(CN) - A Missouri judge's decision to release a Florida fugitive has angered Florida law enforcement officials. Oscar Richardson apparently lived peacefully for 30 years, under another name, after he escaped from a Florida work release center n 1979.
Taney County Judge Tony Williams allowed Richardson to be freed on a $25,000 bond. Richardson, 61, had worked as a handyman in the house where he lived in Ridgedale, Mo., near the Arkansas border, for 26 years. He escaped from the Kissimmee Work Release Center in March 1979. Authorities told The Associated Press that he had changed his name to Eugene Ward, had a fake Social Security number, had remarried and fathered a child.
Richardson was convicted of holding a gun to two employees of a Tampa drugstore in January 1977, and demanding money from the store safe. He was sentenced to 10 years in prison.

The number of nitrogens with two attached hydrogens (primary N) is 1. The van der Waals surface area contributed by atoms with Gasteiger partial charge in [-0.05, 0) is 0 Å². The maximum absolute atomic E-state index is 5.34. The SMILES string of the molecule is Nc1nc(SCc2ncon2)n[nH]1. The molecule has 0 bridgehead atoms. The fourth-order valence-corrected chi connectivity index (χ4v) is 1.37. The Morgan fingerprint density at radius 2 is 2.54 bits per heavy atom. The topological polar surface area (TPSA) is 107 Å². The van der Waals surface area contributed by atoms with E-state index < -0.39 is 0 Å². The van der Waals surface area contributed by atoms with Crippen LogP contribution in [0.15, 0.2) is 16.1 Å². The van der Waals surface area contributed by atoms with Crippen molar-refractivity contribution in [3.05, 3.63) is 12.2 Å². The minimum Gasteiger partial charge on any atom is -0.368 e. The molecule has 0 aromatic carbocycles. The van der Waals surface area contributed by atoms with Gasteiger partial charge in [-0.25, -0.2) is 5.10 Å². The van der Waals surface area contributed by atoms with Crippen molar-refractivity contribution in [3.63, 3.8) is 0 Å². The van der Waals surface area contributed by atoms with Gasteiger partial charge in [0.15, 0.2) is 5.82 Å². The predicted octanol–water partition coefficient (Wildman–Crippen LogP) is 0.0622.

Someone recognized Richardson from Florida's "12 Days of Fugitives" campaign, which posts photos of the state's oldest and most violent prison escapees on billboards across the state.
Florida Department of Law Enforcement Commissioner Gerald Bailey blasted Judge Williams' decision upon learning about Richardson's release.
"I am shocked and extremely disappointed by the irresponsible decision of Judge Tony Williams to allow Oscar Richardson to post bond," Bailey told the AP. "Allowing this fugitive to walk out of a courtroom after hiding from authorities for 30 years diminishes the seriousness of his crimes and shows a lack of sensitivity for those he victimized."
Richardson's lawyer, Dee Wampler of Springfield, Mo., said his client has refused to waive extradition. Ridgedale is 265 miles southwest of St. Louis.